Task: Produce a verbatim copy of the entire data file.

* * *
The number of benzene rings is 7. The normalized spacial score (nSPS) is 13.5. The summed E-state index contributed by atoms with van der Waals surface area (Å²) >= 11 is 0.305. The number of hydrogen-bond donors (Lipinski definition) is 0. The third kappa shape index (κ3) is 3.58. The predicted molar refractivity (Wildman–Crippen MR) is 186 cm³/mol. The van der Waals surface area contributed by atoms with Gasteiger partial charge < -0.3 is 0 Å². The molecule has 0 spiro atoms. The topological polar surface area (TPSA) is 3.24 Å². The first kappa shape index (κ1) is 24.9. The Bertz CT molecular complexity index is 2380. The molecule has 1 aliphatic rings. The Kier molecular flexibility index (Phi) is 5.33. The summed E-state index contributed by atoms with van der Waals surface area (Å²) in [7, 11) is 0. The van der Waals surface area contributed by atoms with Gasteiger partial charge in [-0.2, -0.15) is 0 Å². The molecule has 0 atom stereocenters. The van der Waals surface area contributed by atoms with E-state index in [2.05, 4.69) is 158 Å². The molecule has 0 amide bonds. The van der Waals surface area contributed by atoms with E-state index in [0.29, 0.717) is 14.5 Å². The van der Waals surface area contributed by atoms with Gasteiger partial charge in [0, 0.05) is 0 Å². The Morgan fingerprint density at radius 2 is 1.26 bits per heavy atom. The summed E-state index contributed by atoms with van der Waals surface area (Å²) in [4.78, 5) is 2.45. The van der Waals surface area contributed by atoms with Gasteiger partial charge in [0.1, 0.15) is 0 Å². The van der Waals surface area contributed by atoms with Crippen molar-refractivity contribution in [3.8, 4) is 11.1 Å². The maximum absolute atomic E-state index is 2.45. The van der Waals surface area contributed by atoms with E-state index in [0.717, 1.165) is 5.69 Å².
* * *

The number of benzene rings is 7. The normalized spacial score (nSPS) is 13.5. The summed E-state index contributed by atoms with van der Waals surface area (Å²) >= 11 is 0.305. The number of hydrogen-bond donors (Lipinski definition) is 0. The third kappa shape index (κ3) is 3.58. The predicted molar refractivity (Wildman–Crippen MR) is 186 cm³/mol. The van der Waals surface area contributed by atoms with Gasteiger partial charge < -0.3 is 0 Å². The molecule has 0 spiro atoms. The topological polar surface area (TPSA) is 3.24 Å². The first kappa shape index (κ1) is 24.9. The Bertz CT molecular complexity index is 2380. The molecule has 1 aliphatic rings. The Kier molecular flexibility index (Phi) is 5.33. The summed E-state index contributed by atoms with van der Waals surface area (Å²) in [7, 11) is 0. The van der Waals surface area contributed by atoms with Gasteiger partial charge in [-0.2, -0.15) is 0 Å². The molecule has 0 atom stereocenters. The van der Waals surface area contributed by atoms with E-state index in [2.05, 4.69) is 158 Å². The molecule has 0 amide bonds. The van der Waals surface area contributed by atoms with E-state index in [0.29, 0.717) is 14.5 Å². The van der Waals surface area contributed by atoms with Gasteiger partial charge in [0, 0.05) is 0 Å². The Morgan fingerprint density at radius 2 is 1.26 bits per heavy atom. The summed E-state index contributed by atoms with van der Waals surface area (Å²) in [4.78, 5) is 2.45. The van der Waals surface area contributed by atoms with Gasteiger partial charge in [0.1, 0.15) is 0 Å². The van der Waals surface area contributed by atoms with Crippen molar-refractivity contribution in [3.8, 4) is 11.1 Å². The maximum absolute atomic E-state index is 2.45. The van der Waals surface area contributed by atoms with E-state index in [0.717, 1.165) is 5.69 Å².